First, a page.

Kelly Vaughn moved to Basalt more than a decade ago to work for the Rocky Mountain Institute, where she’s now the marketing director for development, working out of RMI’s beyond net-zero energy Innovation Center on the banks of the Roaring Fork River. She not only works green, but lives it too, commuting less than a mile to work from her home in Old Town Basalt, where she lives with her husband, 6-year-old daughter (who is in first grade at Basalt Elementary School), and their two dogs.
What’s your favorite thing about Basalt? It’s the cohesion we have as a community. I was so touched by how everyone came together in response to the Lake Christine Fire to support their neighbors, and by everyone involved in fighting the blaze. One year later, and we have incredibly innovative programs underway on fire mitigation and energy resilience that send a very clear message about who we are and how we recover. It makes me very proud to live here.
Describe your ideal day in Basalt. A cup of coffee at CC’s Cafe, an early bike ride up the Fryingpan to Ruedi Reservoir, lunch on the riverfront patio of The Tipsy Trout, then some fly-fishing and a dip in the river in the late afternoon.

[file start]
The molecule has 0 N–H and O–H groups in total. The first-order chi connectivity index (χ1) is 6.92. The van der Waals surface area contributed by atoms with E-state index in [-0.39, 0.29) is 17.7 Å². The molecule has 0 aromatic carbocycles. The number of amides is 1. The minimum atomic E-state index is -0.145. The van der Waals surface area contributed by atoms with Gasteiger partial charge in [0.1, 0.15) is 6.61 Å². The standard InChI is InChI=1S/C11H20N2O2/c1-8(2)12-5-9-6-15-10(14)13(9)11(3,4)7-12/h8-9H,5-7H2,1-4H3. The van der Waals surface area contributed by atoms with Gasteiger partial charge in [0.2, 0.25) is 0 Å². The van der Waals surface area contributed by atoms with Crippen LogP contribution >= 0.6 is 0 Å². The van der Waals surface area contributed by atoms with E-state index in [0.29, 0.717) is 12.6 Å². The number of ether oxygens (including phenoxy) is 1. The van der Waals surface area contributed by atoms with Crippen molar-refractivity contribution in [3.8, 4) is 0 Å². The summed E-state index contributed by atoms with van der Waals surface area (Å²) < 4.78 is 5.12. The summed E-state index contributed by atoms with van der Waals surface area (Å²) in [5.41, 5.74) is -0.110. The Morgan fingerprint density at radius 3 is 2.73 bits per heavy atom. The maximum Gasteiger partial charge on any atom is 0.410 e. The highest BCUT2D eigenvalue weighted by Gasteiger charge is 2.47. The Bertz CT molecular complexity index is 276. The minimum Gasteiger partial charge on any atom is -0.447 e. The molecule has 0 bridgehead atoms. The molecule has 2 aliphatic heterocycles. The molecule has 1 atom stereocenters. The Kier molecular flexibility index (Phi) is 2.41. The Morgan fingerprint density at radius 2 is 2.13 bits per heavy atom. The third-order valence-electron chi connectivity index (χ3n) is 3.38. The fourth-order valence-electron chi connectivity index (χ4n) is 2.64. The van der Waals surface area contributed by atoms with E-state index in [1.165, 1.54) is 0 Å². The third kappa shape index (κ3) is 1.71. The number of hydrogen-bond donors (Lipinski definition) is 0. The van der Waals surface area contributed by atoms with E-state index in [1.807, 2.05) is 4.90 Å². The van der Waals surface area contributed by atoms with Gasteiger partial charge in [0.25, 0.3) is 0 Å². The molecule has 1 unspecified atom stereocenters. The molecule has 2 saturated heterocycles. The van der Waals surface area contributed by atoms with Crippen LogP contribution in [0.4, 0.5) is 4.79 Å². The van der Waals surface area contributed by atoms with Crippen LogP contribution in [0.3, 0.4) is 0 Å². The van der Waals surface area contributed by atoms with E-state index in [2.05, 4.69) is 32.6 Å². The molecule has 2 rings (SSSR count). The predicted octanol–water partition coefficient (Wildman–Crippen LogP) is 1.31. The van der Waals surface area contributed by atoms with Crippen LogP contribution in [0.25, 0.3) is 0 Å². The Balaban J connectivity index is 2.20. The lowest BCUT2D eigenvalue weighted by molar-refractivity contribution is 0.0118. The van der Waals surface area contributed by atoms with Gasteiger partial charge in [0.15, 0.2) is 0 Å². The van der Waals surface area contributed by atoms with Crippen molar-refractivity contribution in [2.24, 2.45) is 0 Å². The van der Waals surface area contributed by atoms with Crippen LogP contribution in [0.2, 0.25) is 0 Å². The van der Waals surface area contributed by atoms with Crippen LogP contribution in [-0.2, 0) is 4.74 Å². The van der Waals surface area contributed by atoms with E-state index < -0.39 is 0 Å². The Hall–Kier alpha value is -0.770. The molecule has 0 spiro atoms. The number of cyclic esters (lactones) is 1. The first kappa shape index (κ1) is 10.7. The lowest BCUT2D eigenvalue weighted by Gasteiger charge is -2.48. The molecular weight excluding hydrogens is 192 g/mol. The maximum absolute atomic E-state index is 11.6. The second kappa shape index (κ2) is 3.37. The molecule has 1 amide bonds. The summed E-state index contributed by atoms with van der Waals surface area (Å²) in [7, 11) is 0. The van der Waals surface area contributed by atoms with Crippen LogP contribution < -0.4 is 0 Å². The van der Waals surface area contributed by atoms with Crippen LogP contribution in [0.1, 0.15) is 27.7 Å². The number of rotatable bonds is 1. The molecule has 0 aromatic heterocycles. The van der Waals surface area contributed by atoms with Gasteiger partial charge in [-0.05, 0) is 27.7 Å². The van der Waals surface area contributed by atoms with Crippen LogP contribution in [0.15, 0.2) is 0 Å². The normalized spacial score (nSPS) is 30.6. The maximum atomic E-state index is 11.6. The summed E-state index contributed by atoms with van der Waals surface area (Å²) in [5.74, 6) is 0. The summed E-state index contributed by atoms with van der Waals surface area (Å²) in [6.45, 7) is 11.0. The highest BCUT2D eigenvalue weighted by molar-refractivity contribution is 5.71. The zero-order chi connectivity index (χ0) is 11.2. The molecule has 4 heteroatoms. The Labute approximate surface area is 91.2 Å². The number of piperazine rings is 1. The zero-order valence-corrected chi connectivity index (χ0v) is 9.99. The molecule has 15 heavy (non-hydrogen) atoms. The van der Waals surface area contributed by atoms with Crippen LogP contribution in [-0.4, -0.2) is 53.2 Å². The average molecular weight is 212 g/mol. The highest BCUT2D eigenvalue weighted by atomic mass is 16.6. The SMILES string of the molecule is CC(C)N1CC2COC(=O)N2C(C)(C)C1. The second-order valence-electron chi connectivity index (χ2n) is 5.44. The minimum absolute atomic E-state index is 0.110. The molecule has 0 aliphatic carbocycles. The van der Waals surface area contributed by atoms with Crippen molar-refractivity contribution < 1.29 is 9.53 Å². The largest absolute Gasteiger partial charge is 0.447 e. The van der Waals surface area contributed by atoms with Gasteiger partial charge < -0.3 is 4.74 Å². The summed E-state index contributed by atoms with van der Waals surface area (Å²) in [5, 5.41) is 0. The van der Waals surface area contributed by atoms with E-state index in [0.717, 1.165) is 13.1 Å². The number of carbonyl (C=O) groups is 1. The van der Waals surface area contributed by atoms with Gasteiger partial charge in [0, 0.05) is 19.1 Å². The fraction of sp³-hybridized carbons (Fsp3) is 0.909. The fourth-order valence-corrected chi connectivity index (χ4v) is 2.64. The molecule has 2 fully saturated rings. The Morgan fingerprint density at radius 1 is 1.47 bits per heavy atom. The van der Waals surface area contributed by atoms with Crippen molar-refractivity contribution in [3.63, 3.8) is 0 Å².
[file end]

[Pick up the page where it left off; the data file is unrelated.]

What is your favorite thing to do outdoors? Trail run, hike or often a mix of both. Glassier is such a great new system and especially enjoyable once you get up those switchbacks.
What’s your favorite cultural activity? Or annual event? The River Rendezvous, the annual summer fundraiser for the Roaring Fork Conservancy. The setting along the Fryingpan River is stunning, and it always draws a fun crowd.
Where is the best place to shop? Bristlecone. I stop in there before every camping trip; plus the staff is incredibly helpful.
What is your favorite drink? Favorite thing to eat? To drink, a frosty schooner of beer at the Brick Pony Pub. It’s so heavy you can almost convince yourself you’re getting exercise as you lift it to your mouth. And when it comes to eating, the green curry at Mod’s Thai House.
Tell us a little-known fact about Basalt. It’s a mecca for bird-watching! I constantly see great blue herons flying by the window of my office, and there are three giant osprey nests that are in plain sight from various trails, and the birds come back each year. You can follow a nest on camera thanks to Pitkin County Open Space and Trails (pitkincounty.com/953/osprey-cam). Look for bald eagles and golden eagles in winter.
Anything else? If you’re looking for a unique experience, hike the burn area for an eerily beautiful scene. Once you get above the fire line, you’ll be struck by how different the views are postfire, as well as the contrast between the charred trees and lush regrowth of wildflowers.